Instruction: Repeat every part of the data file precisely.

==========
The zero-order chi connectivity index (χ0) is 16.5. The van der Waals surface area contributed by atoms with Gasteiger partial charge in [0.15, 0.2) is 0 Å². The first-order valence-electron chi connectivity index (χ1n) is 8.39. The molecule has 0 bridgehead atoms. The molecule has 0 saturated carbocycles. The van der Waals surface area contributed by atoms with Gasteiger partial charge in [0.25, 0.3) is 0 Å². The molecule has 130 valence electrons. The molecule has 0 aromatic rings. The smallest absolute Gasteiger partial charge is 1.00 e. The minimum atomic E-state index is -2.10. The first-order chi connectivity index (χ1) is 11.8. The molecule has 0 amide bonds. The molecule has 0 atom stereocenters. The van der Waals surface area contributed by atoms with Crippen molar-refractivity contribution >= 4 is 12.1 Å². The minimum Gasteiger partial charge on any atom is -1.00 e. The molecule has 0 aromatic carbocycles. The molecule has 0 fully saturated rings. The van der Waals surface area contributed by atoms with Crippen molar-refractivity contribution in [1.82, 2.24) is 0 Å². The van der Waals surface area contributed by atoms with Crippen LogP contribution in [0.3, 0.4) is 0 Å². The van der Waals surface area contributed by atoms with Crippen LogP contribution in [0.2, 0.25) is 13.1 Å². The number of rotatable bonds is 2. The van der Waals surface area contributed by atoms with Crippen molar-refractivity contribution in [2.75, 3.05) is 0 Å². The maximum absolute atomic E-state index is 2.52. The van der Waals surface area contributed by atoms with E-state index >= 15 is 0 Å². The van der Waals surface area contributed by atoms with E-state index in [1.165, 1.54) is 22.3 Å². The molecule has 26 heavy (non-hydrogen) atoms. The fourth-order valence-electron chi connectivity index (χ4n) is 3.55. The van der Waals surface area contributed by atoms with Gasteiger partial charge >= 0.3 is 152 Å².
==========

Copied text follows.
The zero-order chi connectivity index (χ0) is 16.5. The van der Waals surface area contributed by atoms with Gasteiger partial charge in [0.15, 0.2) is 0 Å². The first-order valence-electron chi connectivity index (χ1n) is 8.39. The molecule has 0 bridgehead atoms. The molecule has 0 saturated carbocycles. The van der Waals surface area contributed by atoms with Gasteiger partial charge in [0.25, 0.3) is 0 Å². The molecule has 130 valence electrons. The molecule has 0 aromatic rings. The smallest absolute Gasteiger partial charge is 1.00 e. The minimum atomic E-state index is -2.10. The first-order chi connectivity index (χ1) is 11.8. The molecule has 0 amide bonds. The molecule has 0 atom stereocenters. The van der Waals surface area contributed by atoms with Crippen molar-refractivity contribution >= 4 is 12.1 Å². The minimum Gasteiger partial charge on any atom is -1.00 e. The molecule has 0 aromatic carbocycles. The molecule has 0 fully saturated rings. The van der Waals surface area contributed by atoms with Crippen molar-refractivity contribution in [1.82, 2.24) is 0 Å². The van der Waals surface area contributed by atoms with Crippen LogP contribution in [0.3, 0.4) is 0 Å². The van der Waals surface area contributed by atoms with Crippen LogP contribution in [0.2, 0.25) is 13.1 Å². The number of rotatable bonds is 2. The van der Waals surface area contributed by atoms with Crippen molar-refractivity contribution in [2.75, 3.05) is 0 Å². The maximum absolute atomic E-state index is 2.52. The van der Waals surface area contributed by atoms with E-state index >= 15 is 0 Å². The van der Waals surface area contributed by atoms with E-state index in [1.165, 1.54) is 22.3 Å². The molecule has 26 heavy (non-hydrogen) atoms. The fourth-order valence-electron chi connectivity index (χ4n) is 3.55. The van der Waals surface area contributed by atoms with Gasteiger partial charge >= 0.3 is 152 Å².